The David A. Morse Papers document the life and times of David Abner Morse (1907-1990), American lawyer, soldier, and public official. While he distinguished himself in legal, military, and governmental circles, the most fruitful years of his life were spent at the helm of the International Labour Organisation (ILO), the oldest member of the United Nations' family of specialized agencies. As Director-General of the International Labour Office in Geneva from 1948 to 1970, Morse guided the increasingly complex activities of this tripartite organization, which unites in one body the representatives of workers, governments, and employers. No one has had a longer tenure as its head, and no one has presided over such far-reaching changes in its composition and orientation. Drawing on a variety of experiences in the field of domestic and international labor, including appointments as Assistant, Under, and Acting Secretary of Labor in the Truman administration, Morse gave practical meaning in a postwar context to the ILO's underlying philosophy, namely, that "universal and lasting peace can be established only if it is based upon social justice." The pursuit of this object won for the ILO the Nobel Peace Prize in 1969. The David Morse Papers contain correspondence, reports, memoranda, photographs, and newspaper clippings that document this long, productive career.
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New Jersey Works Progress Administration
The Works Progress Administration (WPA) was created by Executive Order on May 6, 1935. The goal of the Works Progress Administration (WPA) was to establish and maintain projects benefiting the public good in order to create work for citizens who were unemployed and on relief. The New Jersey Works Progress Administration Records document the history of the New Jersey Historical Records Survey, the Agricultural Administration Act, and the Indian Site Survey of New Jersey through forms, reports, photographs, and correspondence.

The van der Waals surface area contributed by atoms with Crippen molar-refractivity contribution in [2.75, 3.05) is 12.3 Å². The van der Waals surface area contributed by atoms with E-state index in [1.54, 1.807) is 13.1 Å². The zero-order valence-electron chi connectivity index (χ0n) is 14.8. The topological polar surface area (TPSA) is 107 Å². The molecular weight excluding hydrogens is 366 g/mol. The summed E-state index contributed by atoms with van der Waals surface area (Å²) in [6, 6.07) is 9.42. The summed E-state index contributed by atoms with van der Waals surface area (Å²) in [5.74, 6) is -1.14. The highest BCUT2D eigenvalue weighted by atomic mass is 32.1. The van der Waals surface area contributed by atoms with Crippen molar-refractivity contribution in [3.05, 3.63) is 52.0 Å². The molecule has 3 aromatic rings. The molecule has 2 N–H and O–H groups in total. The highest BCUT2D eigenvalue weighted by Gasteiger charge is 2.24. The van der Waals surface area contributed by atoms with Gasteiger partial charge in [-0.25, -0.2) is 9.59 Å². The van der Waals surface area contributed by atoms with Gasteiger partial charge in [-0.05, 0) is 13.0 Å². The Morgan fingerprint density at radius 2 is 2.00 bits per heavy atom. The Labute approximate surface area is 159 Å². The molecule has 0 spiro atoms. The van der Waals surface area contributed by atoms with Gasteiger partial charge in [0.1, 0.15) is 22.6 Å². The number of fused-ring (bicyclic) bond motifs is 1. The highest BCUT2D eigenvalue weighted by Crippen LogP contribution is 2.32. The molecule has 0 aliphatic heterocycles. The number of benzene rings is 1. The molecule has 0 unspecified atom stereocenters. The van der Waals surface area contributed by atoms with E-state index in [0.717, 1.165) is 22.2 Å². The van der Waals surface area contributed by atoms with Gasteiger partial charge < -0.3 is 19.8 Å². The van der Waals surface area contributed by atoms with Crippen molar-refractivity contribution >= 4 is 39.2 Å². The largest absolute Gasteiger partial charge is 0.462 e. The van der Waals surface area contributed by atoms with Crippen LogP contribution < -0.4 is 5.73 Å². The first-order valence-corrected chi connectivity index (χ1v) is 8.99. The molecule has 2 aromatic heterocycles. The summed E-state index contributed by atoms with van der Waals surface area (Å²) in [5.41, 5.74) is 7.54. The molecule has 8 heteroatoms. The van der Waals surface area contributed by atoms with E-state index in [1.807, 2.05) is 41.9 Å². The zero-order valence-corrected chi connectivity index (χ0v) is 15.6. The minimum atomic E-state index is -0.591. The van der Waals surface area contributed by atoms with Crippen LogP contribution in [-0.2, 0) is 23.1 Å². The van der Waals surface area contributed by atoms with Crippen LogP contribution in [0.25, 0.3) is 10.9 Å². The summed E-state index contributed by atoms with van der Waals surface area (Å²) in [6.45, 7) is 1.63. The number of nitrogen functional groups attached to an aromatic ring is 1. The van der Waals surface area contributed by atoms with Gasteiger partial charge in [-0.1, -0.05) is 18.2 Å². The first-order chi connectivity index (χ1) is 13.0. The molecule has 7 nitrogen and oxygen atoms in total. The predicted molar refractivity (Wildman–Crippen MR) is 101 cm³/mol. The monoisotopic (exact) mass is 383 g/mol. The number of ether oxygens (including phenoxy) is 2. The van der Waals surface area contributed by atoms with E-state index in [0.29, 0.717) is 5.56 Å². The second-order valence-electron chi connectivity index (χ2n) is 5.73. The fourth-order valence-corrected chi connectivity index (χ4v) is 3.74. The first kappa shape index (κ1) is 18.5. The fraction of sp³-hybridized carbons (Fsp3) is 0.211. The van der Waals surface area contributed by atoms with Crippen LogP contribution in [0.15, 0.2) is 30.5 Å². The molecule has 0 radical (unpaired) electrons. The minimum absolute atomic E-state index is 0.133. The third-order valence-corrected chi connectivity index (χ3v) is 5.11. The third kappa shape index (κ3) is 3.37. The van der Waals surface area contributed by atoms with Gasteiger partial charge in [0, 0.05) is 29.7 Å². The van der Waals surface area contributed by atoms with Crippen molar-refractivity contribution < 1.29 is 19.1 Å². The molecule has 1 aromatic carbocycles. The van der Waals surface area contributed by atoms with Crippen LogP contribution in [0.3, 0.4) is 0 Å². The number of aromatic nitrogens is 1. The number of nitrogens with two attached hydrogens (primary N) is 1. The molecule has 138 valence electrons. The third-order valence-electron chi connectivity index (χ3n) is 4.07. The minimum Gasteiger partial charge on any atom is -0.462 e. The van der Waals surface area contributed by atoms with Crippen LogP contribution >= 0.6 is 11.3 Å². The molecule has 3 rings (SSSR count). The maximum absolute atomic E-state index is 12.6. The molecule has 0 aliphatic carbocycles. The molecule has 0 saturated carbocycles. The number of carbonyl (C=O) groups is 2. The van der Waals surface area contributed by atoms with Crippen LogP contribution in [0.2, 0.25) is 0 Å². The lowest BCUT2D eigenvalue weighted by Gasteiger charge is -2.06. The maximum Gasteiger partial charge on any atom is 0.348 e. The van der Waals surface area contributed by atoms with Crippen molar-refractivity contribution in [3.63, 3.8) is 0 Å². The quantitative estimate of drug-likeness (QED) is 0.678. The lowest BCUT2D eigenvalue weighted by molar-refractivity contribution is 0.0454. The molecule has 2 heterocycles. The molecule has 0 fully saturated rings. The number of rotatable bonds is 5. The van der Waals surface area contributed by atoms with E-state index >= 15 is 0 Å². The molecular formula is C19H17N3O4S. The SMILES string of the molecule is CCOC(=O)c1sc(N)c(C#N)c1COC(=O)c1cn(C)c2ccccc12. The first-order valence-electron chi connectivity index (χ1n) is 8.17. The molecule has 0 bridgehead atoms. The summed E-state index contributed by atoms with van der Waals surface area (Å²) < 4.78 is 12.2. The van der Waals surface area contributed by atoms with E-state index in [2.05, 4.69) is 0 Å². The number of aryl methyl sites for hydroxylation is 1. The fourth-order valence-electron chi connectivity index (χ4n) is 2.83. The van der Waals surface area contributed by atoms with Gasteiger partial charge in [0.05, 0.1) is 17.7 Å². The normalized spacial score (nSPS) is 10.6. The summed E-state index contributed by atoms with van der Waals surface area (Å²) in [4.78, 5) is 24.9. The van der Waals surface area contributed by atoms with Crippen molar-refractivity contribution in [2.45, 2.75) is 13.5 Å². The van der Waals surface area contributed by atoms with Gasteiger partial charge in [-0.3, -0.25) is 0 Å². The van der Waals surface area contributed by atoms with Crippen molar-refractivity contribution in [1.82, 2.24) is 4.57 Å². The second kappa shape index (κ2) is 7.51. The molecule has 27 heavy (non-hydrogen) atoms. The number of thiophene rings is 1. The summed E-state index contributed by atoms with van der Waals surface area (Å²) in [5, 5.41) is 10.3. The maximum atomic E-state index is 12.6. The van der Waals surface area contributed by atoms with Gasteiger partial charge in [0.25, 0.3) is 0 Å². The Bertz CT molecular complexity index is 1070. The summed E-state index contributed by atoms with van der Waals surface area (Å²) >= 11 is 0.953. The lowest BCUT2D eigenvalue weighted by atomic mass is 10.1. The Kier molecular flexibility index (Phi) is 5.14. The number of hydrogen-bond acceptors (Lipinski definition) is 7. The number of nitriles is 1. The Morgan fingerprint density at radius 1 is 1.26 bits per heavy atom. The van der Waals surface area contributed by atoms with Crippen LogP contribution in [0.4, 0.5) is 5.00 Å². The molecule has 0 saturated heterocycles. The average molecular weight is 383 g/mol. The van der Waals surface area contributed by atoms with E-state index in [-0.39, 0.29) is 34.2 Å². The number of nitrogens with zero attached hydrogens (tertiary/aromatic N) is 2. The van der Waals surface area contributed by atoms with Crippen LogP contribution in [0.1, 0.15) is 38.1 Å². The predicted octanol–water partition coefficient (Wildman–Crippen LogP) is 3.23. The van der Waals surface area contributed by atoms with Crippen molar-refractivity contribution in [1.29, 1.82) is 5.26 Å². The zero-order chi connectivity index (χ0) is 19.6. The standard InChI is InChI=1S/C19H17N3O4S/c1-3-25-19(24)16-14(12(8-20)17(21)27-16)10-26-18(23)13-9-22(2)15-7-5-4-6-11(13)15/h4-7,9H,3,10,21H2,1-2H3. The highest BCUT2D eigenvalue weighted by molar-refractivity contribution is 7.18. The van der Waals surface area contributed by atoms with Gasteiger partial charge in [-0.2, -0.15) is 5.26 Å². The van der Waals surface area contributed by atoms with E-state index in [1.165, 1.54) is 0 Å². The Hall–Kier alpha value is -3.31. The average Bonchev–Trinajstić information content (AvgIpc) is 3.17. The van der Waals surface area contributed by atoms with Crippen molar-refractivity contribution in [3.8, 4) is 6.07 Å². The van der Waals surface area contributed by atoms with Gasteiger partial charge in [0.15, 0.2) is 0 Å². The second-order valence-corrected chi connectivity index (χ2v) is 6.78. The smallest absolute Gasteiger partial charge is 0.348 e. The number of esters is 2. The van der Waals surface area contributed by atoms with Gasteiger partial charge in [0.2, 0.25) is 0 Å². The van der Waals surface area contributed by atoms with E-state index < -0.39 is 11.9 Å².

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Princeton University. Library. Special Collections
H. Alexander Smith served as the executive secretary of Princeton University and was later elected to the United States Senate representing New Jersey. Smith made contributions to United States foreign policy while serving on the Senate Foreign Relations Committee. The bulk of documentation focuses on his tenure in the Senate and the period immediately after his retirement; reports, correspondence, and printed material from his work at Princeton are also included. The papers contain diaries, correspondence, speeches, notes, photographs, and memorabilia.
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Princeton University. Library. Special Collections
Consists of papers of Scott relating primarily to his mission as a military member of the Special Diplomatic Commission headed by Elihu Root, which was sent to Russia by Woodrow Wilson in 1917.
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Princeton University. Library. Special Collections